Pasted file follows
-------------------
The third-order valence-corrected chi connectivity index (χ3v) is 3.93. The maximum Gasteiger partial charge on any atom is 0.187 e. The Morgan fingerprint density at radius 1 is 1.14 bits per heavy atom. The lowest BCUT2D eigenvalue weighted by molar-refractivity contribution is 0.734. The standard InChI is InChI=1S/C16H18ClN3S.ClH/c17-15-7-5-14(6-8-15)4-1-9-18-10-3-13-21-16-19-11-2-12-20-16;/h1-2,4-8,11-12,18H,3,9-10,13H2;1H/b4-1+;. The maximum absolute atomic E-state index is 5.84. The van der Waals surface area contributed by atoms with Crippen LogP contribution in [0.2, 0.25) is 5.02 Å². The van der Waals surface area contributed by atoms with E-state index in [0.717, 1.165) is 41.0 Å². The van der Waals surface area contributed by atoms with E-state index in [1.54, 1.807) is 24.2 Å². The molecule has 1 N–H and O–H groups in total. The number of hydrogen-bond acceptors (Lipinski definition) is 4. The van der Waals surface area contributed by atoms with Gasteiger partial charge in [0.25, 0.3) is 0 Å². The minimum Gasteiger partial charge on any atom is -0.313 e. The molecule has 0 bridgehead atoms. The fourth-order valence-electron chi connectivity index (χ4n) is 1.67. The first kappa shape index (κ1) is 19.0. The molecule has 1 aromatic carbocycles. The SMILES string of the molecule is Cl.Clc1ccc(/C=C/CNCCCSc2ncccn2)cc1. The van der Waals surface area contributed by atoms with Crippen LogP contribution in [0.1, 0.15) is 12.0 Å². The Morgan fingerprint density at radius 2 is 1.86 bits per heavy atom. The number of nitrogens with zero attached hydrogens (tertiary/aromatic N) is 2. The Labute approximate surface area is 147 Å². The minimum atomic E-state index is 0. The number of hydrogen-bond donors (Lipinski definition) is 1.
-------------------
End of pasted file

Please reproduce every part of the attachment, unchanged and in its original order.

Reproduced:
The third-order valence-corrected chi connectivity index (χ3v) is 3.93. The maximum Gasteiger partial charge on any atom is 0.187 e. The Morgan fingerprint density at radius 1 is 1.14 bits per heavy atom. The lowest BCUT2D eigenvalue weighted by molar-refractivity contribution is 0.734. The standard InChI is InChI=1S/C16H18ClN3S.ClH/c17-15-7-5-14(6-8-15)4-1-9-18-10-3-13-21-16-19-11-2-12-20-16;/h1-2,4-8,11-12,18H,3,9-10,13H2;1H/b4-1+;. The maximum absolute atomic E-state index is 5.84. The van der Waals surface area contributed by atoms with Crippen LogP contribution in [0.2, 0.25) is 5.02 Å². The van der Waals surface area contributed by atoms with E-state index in [0.717, 1.165) is 41.0 Å². The van der Waals surface area contributed by atoms with E-state index in [1.54, 1.807) is 24.2 Å². The molecule has 1 N–H and O–H groups in total. The number of hydrogen-bond acceptors (Lipinski definition) is 4. The van der Waals surface area contributed by atoms with Gasteiger partial charge in [0.25, 0.3) is 0 Å². The minimum Gasteiger partial charge on any atom is -0.313 e. The molecule has 0 bridgehead atoms. The fourth-order valence-electron chi connectivity index (χ4n) is 1.67. The first kappa shape index (κ1) is 19.0. The molecule has 1 aromatic carbocycles. The SMILES string of the molecule is Cl.Clc1ccc(/C=C/CNCCCSc2ncccn2)cc1. The van der Waals surface area contributed by atoms with Crippen LogP contribution in [0.1, 0.15) is 12.0 Å². The Morgan fingerprint density at radius 2 is 1.86 bits per heavy atom. The number of nitrogens with zero attached hydrogens (tertiary/aromatic N) is 2. The Labute approximate surface area is 147 Å². The minimum atomic E-state index is 0. The number of hydrogen-bond donors (Lipinski definition) is 1.